Kopp to Kozol: Your New Book Didn’t Mention Me Once!

Teach for America foundress Wendy Kopp read Jonathan Kozol’s latest book, Fire in the Ashes, and thought it was a real dud. One complaint: Kozol doesn’t mention TFA once!

If you were thinking of ponying up $20 to buy Jonathan Kozol’s latest book, Fire in the Ashes: Twenty-Five Years Among the Poorest Children in America, don’t bother. EduShyster has it on EXCELLENT authority that the book suuuuuuuuuuuuuuuuuuucks. While I haven’t actually read Fire in the Ashes, I know someone who has—Teach for America foundress Wendy Kopp—and she thought it was a real dud.

You see Kozol has spent the past 642 years writing about the scourge of poverty among America’s children, racial segregation in the public schools and inequities in education funding—all of which we now know DO NOT MATTER AT ALL. In fact just by mentioning these non-mattering factors Kozol is practically a one man excuse factory.

But his harping on the non-mattering is just the start of Kozol’s sins in Wendy Kopp’s eyes. The dude is also a real downer. While Kozol goes on and on and on and on and on about poverty and inequality somehow he missed the great news that Kopp and Kompany have been working well-funded wonders. The solution is as obvious as it is attractive to donors: recruit fresh-faced white college grads from privileged backgrounds and send them into the inner city to motivate Rachel’s children with their high expectations. Come on Jonathan, get with the program!

It turns out that Kopp isn’t the only reform krusader that Kozol ignores in his 368 paged screed of doom. As Kopp can’t help but observe, Kozol completely ignores Education Reform, Inc. and its many outstanding successes and innovations.

[Kozol] neglects to mention the transformation of the education landscape in New York City over the past decade since Mayor Michael Bloomberg took office and made improving schools his signature issue. Whether or not you agree with Bloomberg’s agenda, it’s a glaring omission to ignore what Harvard’s education school dean described as “the most dramatic and thoughtful set of large-scale reforms going on anywhere in the country.”

Kozol also fails to recognize the countless organizations and individuals who have been working for years to give low-income students an excellent education and alleviate the conditions they face. Groups such as KIPP, Citizens Schools, New Leaders, Harlem Children’s Zone, Jump Start and Stand for Children — not to mention committed social entrepreneurs, community leaders and educators — have generated huge momentum behind this cause. Many of them are working in Kozol’s old stomping grounds in the South Bronx.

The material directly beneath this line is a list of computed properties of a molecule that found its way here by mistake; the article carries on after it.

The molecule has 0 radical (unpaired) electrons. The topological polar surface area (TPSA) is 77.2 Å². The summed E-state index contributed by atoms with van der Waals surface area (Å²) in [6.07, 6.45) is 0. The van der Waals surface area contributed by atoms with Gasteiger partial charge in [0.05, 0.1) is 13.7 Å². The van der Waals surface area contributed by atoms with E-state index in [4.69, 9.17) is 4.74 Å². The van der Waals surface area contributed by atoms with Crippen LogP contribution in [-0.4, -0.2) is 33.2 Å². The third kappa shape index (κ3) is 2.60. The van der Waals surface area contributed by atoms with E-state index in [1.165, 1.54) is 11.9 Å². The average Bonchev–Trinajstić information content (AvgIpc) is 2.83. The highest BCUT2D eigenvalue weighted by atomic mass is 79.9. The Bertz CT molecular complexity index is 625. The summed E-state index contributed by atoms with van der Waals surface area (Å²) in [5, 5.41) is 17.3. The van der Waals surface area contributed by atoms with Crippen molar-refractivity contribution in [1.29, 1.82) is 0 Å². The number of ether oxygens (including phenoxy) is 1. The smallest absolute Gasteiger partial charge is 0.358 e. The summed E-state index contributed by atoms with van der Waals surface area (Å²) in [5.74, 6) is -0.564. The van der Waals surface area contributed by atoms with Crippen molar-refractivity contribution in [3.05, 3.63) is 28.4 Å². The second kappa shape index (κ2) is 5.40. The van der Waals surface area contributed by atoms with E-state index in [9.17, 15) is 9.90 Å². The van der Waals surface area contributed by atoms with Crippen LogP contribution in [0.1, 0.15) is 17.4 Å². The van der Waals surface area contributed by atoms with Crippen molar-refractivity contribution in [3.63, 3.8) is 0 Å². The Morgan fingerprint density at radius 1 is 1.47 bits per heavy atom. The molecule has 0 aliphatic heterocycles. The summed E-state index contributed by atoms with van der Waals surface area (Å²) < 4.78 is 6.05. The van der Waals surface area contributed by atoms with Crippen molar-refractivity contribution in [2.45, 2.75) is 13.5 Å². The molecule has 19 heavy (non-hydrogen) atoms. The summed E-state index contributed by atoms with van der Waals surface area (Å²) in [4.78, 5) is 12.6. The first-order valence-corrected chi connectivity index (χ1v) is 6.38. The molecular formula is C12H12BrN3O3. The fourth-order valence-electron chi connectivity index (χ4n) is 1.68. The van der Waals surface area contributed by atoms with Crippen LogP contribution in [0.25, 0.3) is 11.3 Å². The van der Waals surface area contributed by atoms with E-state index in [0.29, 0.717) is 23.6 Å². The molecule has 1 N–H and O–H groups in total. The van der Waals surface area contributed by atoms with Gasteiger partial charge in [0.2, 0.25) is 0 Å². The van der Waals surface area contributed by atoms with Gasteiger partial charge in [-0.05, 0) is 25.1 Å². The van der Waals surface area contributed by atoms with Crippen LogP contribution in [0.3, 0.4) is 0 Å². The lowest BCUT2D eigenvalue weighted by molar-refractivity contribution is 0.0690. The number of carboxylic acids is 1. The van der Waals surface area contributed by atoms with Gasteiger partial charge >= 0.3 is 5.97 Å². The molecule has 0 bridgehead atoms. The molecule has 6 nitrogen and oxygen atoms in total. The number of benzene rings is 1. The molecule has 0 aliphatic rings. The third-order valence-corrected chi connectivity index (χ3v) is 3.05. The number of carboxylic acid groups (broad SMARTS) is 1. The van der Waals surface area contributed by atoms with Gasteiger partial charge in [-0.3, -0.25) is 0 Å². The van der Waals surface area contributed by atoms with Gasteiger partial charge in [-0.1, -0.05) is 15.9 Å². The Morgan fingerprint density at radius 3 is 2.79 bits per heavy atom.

What a disappointment that Kozol’s book, billed as the culmination of his career, should dwell on failure rather the success of Wendy Kopp and her rephormer phriends. My only complaint is that Kopp limited herself to ripping this one book to shreds. Surely now is the ideal time to revisit Kozol’s entire low expectations oeuvre. In fact I’ve got a better idea! Why doesn’t Wendy K offer Kozol a helping hand and rewrite some of his gloomy doorstops???

We could look forward to volumes like:

  •  Expelled from Kipp Academy at an Early Age (shout out to Gary Rubinstein for contributing this title.)
  • Rachel Sends Her Children to a High Performing Charter School
  • Savage Inequalities are No Excuse
  • The Shame of the Nation: How Teacher Tenure Causes Poverty, Which is Not an Excuse
  • Amazing Gracie Mansion: How Mayor Bloomberg Transformed New York’s Edu-Scape and Closed the Achievement Gap
  • Letters to a Young Teach For America Recruit

Now those would be books worth reading…



  1. Love your site, and love that picture of Wendy. The hands on hips, the ever-so-slightly canted head, and the smug smile capture so well the arrogance and sense of privilege of TFA.

    So condescending, self-important, deceptive and self-parodying, they’re almost impossible to satirize, but you’ve done it. Congratulations.

  2. Why so harsh on TFA?
    TFA teachers aren’t statistically making major gains in the classroom, but they’re not performing worse than the average first year teachers either. On the ‘about’ page you say, “Usually I’d suggest that our so-called leaders would benefit from spending some time in an actual urban school”…
    Isn’t that what TFA does? If you look at it from the angle that it’s putting attention on problems, and future leaders might actually understand the complexity of the problems, I think it’s a positive program overall: either you get an talented individual to realize that their passion is teaching and they continue in the field, or you get a bunch of future business leaders and “stupid politicians” that might have a better understanding of the deeply messed up system of education we have today.

    It’s not THE solution, but it’s one of many parts to the solution.

    On another note, I’m excited to read this book. A friend just passed it to me and I’m about to read it before going to my TFA interview. Especially if it is so anti-TFA because I like to always play devils advocate with myself before anything I do. So fire away with criticism.

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